For indeed Jews ask for signs and Greeks search for wisdom; but we preach Christ crucified, to Jews a stumbling block and to Gentiles foolishness, but to those who are the called, both Jews and Greeks, Christ the power of God and the wisdom of God.

Because the foolishness of God is wiser than men, and the weakness of God is stronger than men.

God has called me to be one of His in the academic world. I will fulfill that calling only if I put first things first. I intend to continue doing that.

In this blog, I comment constantly on the ways of the world, whether in politics, education, morality, or the culture in general. As long as I do so with the proper perspective, recognizing the highest message of all—Christ crucified for sinners—I will be carrying out His will for my life.

I just thought that was a reminder worth sharing today, no matter what your calling may be. Jesus Christ and His overwhelming love for sinful men is the cornerstone for everything we say or do.

Proverbs 9

My Ideal President

Presidential SealLet’s talk about an ideal world, where we have someone residing at 1600 Pennsylvania Ave. that we can trust. Having the right president is not the solution to our national problems; those problems go much deeper, since they are spiritual in nature. But it can make a difference who the chief executive is.

What am I looking for in this ideal president? I’ve been thinking a lot about this as I’ve surveyed the field of candidates for 2016. Here are the characteristics that I want.

Dedication to Biblical Principles

This is the starting point. Our president should understand that God’s law is the basis for man’s law, and that anything in man’s law that contradicts God’s law is invalid and should be changed. He or she needs to be someone who honors God above everything else, realizing that public opinion is not the final judge of one’s actions.

This president would advocate for the sanctity of life, the Biblical definition of marriage, a limited role for government in our lives, and private property and free enterprise. The rule of law would be this person’s hallmark, overturning the rule of man that has characterized the current administration.

As I said, this is the starting point, but it’s not enough.

Christian Character

I could give a whole laundry list of character traits I would like to see in this president’s life, but I can summarize with these three, which I believe might encompass many others: integrity, courage, and humility.

Integrity means this president would be a person who does what he/she says, and acts with complete honesty, above board and truly transparent. This president must be a person who has the kind of courage that will tackle the knottiest of issues, regardless of the personal cost to one’s popularity, which is fleeting at best anyway.

As an aside, what we have witnessed the past few days in Indiana and Arkansas is lack of courage on the part of the governors in those states. The so-called Religious Freedom Restoration acts eventually signed into law in those states are worse than useless now; they actually may be turned against Christians’ freedom of religion. That kind of spinelessness at the national level would ruin us completely.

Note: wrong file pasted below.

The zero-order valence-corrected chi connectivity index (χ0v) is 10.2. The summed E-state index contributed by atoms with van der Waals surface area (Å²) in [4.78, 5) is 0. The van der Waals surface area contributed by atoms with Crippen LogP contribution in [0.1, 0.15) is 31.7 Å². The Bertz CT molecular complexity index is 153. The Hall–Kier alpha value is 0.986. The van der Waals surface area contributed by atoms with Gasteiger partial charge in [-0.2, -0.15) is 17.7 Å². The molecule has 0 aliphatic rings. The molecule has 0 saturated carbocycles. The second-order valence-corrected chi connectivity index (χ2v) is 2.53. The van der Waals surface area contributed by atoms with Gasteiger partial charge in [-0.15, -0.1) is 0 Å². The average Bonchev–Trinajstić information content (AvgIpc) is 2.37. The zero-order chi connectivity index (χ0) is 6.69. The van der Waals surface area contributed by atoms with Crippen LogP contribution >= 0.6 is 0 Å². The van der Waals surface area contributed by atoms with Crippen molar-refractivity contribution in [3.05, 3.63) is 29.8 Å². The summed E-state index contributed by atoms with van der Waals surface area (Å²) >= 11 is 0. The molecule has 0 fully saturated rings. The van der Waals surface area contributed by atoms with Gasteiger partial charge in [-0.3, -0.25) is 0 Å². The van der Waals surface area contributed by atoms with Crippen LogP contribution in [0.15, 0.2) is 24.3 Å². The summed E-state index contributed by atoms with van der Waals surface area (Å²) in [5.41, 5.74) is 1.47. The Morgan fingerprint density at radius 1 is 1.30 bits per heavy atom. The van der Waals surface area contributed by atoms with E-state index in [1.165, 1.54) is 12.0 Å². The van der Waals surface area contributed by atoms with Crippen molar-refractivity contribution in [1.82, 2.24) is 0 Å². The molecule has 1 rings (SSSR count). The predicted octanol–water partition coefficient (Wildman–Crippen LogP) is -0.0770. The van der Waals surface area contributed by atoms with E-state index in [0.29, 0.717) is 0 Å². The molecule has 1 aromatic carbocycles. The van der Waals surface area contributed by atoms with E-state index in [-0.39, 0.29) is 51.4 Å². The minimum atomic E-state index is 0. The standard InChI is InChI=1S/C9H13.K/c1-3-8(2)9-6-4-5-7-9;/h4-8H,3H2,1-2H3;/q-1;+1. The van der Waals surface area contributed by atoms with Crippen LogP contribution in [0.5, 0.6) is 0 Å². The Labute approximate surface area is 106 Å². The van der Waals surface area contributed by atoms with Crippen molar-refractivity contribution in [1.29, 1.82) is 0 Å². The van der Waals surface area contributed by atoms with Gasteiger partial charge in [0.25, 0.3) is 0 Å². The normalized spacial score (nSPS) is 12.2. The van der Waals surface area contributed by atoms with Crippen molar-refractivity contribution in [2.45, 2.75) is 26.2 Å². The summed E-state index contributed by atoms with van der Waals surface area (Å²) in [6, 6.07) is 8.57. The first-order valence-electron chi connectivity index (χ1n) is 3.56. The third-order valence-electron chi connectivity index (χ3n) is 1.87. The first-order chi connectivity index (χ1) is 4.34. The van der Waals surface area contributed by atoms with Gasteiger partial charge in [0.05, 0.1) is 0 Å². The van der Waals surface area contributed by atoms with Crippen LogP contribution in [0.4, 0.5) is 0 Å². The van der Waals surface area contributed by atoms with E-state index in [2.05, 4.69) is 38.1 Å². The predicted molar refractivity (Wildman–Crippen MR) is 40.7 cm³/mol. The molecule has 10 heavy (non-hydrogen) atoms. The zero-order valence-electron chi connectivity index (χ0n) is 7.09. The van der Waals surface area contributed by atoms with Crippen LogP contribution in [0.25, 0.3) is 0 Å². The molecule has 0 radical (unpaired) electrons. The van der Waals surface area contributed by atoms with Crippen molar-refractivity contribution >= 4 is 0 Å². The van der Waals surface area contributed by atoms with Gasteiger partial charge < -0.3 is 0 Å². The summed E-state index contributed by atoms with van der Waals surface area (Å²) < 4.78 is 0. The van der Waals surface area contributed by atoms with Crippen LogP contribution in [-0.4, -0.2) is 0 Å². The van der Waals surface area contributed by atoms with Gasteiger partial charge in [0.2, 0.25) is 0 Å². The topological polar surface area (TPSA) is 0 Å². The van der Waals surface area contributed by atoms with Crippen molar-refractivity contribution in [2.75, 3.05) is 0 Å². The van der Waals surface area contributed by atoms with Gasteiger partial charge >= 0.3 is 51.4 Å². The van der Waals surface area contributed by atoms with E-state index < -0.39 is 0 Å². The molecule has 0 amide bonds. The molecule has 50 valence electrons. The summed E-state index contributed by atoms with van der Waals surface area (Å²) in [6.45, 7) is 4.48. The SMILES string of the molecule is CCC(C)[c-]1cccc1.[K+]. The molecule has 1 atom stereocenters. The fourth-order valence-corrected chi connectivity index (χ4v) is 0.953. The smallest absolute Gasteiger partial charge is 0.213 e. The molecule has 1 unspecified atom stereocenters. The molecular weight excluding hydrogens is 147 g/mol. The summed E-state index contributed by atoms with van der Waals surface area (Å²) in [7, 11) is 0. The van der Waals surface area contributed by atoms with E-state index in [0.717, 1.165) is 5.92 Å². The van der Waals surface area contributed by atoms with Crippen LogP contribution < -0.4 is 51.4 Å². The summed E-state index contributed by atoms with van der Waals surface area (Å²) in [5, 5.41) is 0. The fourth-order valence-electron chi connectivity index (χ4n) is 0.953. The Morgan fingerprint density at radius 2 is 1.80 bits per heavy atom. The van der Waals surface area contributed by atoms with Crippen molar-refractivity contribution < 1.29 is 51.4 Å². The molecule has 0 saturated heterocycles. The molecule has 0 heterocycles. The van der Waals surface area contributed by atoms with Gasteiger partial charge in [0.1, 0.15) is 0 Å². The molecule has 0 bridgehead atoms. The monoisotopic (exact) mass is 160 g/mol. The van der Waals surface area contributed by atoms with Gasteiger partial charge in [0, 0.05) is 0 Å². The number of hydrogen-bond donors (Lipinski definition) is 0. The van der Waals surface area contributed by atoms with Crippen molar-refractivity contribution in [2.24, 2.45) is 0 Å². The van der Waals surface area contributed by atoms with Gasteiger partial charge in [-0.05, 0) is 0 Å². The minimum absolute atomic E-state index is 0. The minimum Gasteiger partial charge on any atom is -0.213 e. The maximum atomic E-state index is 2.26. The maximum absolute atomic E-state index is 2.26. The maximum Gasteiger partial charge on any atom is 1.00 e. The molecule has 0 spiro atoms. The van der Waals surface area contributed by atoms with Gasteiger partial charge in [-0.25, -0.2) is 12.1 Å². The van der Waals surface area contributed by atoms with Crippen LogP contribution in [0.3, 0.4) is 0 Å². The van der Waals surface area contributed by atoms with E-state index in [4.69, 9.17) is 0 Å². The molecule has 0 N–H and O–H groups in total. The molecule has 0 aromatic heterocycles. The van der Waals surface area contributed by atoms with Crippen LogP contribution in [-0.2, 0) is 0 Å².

The courage I seek in the ideal president would be coupled with a genuine humility. This president needs to acknowledge that he/she is not the “savior” of the nation, but merely a servant who is fulfilling God’s command to do His will. There is no room for arrogance; pride leads to destruction.

Strategic Wisdom

It’s not enough to simply believe in the right things and have the proper character. This president must know how to make things happen to turn the country around. There might be any number of candidates who fit into the first two categories, but who lack the wisdom to carry out the correct policies. How do we get where we need to be? Not everything can be a frontal attack. Politics is a tricky business. This president will have to know how to manage the system for good without compromising principles or personal character.

Excellent Communication Skills

My ideal president will be a great communicator, in the style of Ronald Reagan, who knew how to connect with the people. Unfortunately, Republicans often choose a candidate who is marginal, at best, in being able to help citizens understand the principles that the country needs to be based upon and the policies that flow out of those principles. We need someone who can articulate those principles and policies clearly.

There may be other traits necessary, but if those four exist, I will be ecstatic. I think that kind of candidate can win this next election. Who is that candidate? I’m still evaluating the options before us. I see solid principles in some; I resonate with the character of many; I have opinions about the strategies they have used in the past and about their ability to communicate effectively.

One thing is for sure: the mainstream media will hold Republican candidates to a level of scrutiny that they will not apply to Hillary Clinton.

Media Bar

I’m holding the Republican candidates to a high bar also, but it’s not the same one the media is interested in. Let’s make our decision for the best candidate based on the kinds of traits I’ve listed above. This next presidential election could be the most crucial in our nation’s history.